Elihu shows restraint and wisdom in waiting to speak until the others had exhausted their arguments. But since Eliphaz, Bildad and Zophar’s statements and responses to Job were off the mark, in Elihu’s eyes, he could be silent no longer.
In chapter 33, Elihu tells Job that God tries more than once to talk to a person, and His purpose is to bring them into a relationship with Him. He uses various ways to communicate, from dreams to our conscience, other people of God, illness, healing, and other methods. And then Elihu gives Job a chance to respond, or stay silent while Elihu continues.
In chapter 34, Elihu says several good things. He’s actually become a sort of mediator between Job and the other three, and between Job and God.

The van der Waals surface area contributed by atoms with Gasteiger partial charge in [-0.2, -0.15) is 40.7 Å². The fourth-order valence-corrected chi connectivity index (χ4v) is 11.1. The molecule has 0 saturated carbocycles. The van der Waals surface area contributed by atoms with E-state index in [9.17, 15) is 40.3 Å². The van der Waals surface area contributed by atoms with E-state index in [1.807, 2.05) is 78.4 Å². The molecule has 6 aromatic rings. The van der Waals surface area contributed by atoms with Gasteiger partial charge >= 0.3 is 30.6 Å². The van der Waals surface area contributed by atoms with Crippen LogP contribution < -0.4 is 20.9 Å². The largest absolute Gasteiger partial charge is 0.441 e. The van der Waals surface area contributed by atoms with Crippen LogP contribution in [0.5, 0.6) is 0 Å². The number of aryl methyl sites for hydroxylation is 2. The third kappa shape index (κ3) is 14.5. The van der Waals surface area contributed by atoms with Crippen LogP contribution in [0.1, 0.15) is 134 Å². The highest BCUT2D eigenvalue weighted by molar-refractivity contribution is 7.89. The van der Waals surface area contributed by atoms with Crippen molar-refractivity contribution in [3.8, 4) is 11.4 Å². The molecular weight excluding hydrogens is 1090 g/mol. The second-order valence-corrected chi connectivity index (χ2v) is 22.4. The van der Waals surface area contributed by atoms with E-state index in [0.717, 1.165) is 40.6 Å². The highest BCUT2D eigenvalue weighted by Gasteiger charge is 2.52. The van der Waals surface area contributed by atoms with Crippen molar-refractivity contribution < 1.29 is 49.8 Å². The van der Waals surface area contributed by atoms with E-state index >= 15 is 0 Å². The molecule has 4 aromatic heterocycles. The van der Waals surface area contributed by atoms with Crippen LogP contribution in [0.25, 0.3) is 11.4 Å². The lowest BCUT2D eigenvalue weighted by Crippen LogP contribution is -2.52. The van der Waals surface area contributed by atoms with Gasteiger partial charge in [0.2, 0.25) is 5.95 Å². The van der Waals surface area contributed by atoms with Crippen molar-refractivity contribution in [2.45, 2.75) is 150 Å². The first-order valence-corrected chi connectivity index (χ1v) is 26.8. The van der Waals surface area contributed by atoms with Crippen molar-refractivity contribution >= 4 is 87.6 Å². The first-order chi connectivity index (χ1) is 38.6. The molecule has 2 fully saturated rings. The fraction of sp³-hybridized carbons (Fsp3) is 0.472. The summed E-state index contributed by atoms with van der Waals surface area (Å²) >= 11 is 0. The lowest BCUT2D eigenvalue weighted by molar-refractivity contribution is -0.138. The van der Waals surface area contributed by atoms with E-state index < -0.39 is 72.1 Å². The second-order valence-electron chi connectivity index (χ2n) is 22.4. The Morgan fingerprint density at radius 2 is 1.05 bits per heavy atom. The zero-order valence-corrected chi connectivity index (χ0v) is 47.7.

One of the things he says is that God is not unjust in his dealings with man, and that if afflictions have come upon Job, then it is for his own good. It’s not that he has necessarily done something wrong, but only that God has a reason.
Elihu says that we are not able to understand all that God does, but that God is almighty, righteous, He has complete control over the affairs of men, and He is wise.
These are all true, and there is no accusation against Job in anything that he says, except that Job misspoke, because of his affliction, in accusing God of being cruel and unjustly out to get him.
Even though Elihu is the youngest of the group, so far he has made good contributions to the conversation. There are three more chapters of Elihu’s words coming up, and then God speaks.